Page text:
Wspólnotowy Serwis Informacyjny Badan i Rozwoju - CORDIS


SCOPE Streszczenie raportu

Project ID: 307636
Źródło dofinansowania: FP7-IDEAS-ERC
Kraj: United Kingdom

Mid-Term Report Summary - SCOPE (Scandium-based multifunctional nitrides for optoelectronic, polaritonic and ferro/magnetoelectric devices)

In this project we are developing a new group of materials which can be used to help us create new and more efficient types of electronic devices. The materials we are interested in are similar to the ones that you can find in commercially important applications like energy-efficient LED lighting and ultraviolet light emitters for water treatment. However, those materials (the group III nitride semiconductors AlN, GaN and InN) can only be used in some kinds of devices. We want to extend their properties by adding scandium, which should make it possible to use these materials in a much wider range of devices, including materials for thermoelectric and piezoelectric power generation, highly efficient lasers and artificial synapses. We are focusing on ScGaN alloys in particular, as these are thermodynamically stable and have properties most well-suited for devices.

So far, we are half-way through the project, and have made the following progress, in line with our original objectives. We have made ScGaN films across the full composition range in the form of extremely thin, highly crystalline layers, as required for devices. We have investigated their thin film growth modes and microstructure and have measured their stability, piezoelectric, electronic and optical properties. We have also performed theoretical simulations and experimental studies at European synchrotron facilities to explore the local bonding around the Sc atoms and to uncover the underlying physics of these new materials. We have found that the true electronic and optical properties of ScGaN alloys are different from those identified in previous studies. We have also found that planar crystalline defects within the films can affect their optical properties significantly.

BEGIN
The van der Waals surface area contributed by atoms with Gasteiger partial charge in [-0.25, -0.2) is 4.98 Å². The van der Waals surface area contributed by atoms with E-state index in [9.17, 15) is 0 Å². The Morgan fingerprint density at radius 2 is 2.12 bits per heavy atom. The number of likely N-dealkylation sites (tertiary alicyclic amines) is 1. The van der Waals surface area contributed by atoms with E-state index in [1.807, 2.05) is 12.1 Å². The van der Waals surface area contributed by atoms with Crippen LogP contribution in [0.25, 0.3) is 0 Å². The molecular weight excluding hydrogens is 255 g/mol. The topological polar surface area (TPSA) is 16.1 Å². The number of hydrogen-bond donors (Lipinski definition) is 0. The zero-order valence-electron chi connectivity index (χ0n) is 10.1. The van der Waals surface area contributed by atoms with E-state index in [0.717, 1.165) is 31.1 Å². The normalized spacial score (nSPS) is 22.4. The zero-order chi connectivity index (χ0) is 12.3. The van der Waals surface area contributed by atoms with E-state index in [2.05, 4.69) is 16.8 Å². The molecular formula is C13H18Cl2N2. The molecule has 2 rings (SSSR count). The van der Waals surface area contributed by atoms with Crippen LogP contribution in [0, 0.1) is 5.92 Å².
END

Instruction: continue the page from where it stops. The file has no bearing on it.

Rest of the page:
Overall, after taking all our findings into consideration and assessing the potential for the use of these materials in devices, we find that ScGaN films appear to be most promising for applications in ultraviolet light emitters. We have also designed, built and tested new equipment for making thin film-based devices, and have used our initial results in combination with simulations to create new device designs based on these materials. We are now in the second stage of the project, in which these device structures are being made and tested.

Reported by

United Kingdom
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